The Rebels with Raging Hormones: "In Iran," Said the Businessman, "We Do Everything -- Sex, Drugs and Rock'n'roll. It's Just That We Do It Behind Closed Doors." and They Talk about It Incessantly, as Helena Smith Discovered. (Features)

By Smith, Helena | New Statesman (1996), July 1, 2002 | Go to article overview

The Rebels with Raging Hormones: "In Iran," Said the Businessman, "We Do Everything -- Sex, Drugs and Rock'n'roll. It's Just That We Do It Behind Closed Doors." and They Talk about It Incessantly, as Helena Smith Discovered. (Features)


Smith, Helena, New Statesman (1996)


It was a bizarre co-existence, to be sure, Barbie and the mullahs. Until mid-May, when the public morality police began eradicating the American icon assiduously, Barbie was the one barnacle that Iran officially preferred to ignore. She was blonde, busty and skimpily dressed, and, strangely, she appealed as much to fully grown men as she did to little women in the Islamic republic.

"Barbie is dead and that is bad because Barbie is beautiful," groaned one aficionado, a man with raven-black hair. "But sex is not, and in Iran that's the one thing men and women have on their minds, so don't be fooled by the chador."

This was my first visit to a nation that had attempted to create a utopian religious society. I had been in Tehran for all of three hours when the gentleman in question, a young lawyer, approached me in a toyshop whose shelves had lust been purged of the doll.

Sex is not a subject one expects to hear a lot about in a country governed by the immutable strictures of theocratic rule. Unfairly, I assumed that the heavily Brylcreemed Barbie devotee was a bit of a crank. But since the 1979 revolution, Iran has become seriously idiosyncratic. With the youngest population in the world -- three-quarters of all Iranians, numbering roughly 40 million, are under the age of 25--prohibition has succeeded only in sexualising le tout.

Iranians, who still avail themselves of sigheh, a temporary marriage contract, to satisfy their sexual urges, rarely shy away from addressing the subject, once taboo. Nearly every conversation, even those with po-faced officials, inevitably leads to the three-letter word (in my own notes, taken over a week, there were 49 references to it). And sexuality exists where it should not: shaking a man's hand, allowing a headscarf to slip enough to show a provocative swirl of hair, even sitting on a chair that may previously have been occupied by a set of male buttocks -- activities steadfastly banned under Shia Islamic law.

For the Islamic republic is nothing if not opaque. Just as Iran's politics are characterised by conservatives and reformers, with their interminable feuds, Iranians delight in telling you that there is an indoor and an outdoor life, a mask for the street and a face for the home, a uniform for the frump and a designer dress for the chador-less nymph, a public and a private morality.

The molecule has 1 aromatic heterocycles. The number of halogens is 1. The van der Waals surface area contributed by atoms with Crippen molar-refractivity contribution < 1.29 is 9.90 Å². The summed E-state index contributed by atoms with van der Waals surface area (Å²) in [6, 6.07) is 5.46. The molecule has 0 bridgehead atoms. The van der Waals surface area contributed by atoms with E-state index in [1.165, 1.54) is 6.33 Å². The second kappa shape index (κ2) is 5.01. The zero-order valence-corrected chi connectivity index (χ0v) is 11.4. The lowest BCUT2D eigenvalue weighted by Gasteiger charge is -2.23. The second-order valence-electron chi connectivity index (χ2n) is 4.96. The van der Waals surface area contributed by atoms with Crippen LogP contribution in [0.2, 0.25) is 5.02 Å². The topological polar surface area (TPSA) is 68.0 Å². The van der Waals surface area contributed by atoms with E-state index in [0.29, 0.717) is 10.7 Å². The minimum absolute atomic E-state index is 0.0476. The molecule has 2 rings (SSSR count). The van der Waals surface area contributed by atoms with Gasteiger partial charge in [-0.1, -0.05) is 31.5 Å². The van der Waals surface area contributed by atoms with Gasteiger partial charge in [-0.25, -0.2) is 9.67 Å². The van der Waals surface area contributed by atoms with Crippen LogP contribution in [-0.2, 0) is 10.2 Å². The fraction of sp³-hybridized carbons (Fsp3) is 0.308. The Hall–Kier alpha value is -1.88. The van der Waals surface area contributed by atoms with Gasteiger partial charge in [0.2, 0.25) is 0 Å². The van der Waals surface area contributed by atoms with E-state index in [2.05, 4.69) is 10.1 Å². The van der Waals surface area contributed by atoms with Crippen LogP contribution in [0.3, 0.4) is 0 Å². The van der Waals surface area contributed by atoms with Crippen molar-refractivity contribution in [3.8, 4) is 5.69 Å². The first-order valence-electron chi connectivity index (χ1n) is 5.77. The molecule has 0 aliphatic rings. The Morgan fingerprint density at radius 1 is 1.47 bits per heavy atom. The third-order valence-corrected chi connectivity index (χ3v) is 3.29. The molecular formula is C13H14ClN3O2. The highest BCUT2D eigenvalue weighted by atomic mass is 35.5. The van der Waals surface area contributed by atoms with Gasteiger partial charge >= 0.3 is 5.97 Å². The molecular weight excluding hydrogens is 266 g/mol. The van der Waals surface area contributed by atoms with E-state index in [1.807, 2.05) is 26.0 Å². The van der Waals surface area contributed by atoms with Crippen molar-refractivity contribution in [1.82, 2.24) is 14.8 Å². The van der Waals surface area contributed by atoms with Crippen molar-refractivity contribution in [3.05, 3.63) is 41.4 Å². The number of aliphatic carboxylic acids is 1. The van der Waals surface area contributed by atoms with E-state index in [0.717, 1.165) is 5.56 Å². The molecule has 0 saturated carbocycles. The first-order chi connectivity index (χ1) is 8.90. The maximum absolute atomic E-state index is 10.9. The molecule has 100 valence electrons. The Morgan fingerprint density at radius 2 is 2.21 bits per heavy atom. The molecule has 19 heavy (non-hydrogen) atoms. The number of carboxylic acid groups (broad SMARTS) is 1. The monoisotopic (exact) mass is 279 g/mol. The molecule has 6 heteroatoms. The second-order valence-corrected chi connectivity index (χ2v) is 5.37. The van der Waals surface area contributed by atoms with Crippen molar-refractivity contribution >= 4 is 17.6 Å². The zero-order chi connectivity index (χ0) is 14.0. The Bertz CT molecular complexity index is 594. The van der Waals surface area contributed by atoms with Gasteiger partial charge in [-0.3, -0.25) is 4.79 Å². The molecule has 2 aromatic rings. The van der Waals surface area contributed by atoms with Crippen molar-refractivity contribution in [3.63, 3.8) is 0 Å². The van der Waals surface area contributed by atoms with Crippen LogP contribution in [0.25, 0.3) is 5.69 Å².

"In Iran," said one British-educated businessman, as we sipped cocktails and danced to "Hotel California" at his home, "we do everything -- sex, drugs and rock'n'roll. It's just that we do it behind closed doors."

When it comes to making love, confided another British-trained engineer, Iranian women simply make sure that men are extra-cautious. Premarital sex is punishable by up to 70 lashes. A ruptured hymen can mean disownment by the family and lifelong social ostracism. "Often, they ask that we do it in other ways," he said, in a matter-of-fact way. Thus followed a near-pornographic explication of how such congress could be concluded happily.

But although Iran has loosened up immensely since the reformist Muhammad Khatami came to power in 1997, fraternising with a member of the opposite sex who is not also next of kin still requires some measure of strength.

Young Iran is hooked on television. With US satellite channels beaming "westoxified" scenes to most parts of the country (Iranians are MTV addicts), increasingly, it is sexual frustration that is propelling the youthful clamour for change.

As Iran's post-revolutionary baby boomers come in to their prime, this is a force more potent than might at first seem. Stroll the parks that pepper Tehran and you will encounter youths on the prowl. Many come armed with slips of paper inscribed with vital details which they pass on to promising partners.

"The new generation want change and they want it now," Muhammad Ali Abtahi, Iran's vice-president, told me somewhat forlornly. …

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The Rebels with Raging Hormones: "In Iran," Said the Businessman, "We Do Everything -- Sex, Drugs and Rock'n'roll. It's Just That We Do It Behind Closed Doors." and They Talk about It Incessantly, as Helena Smith Discovered. (Features)
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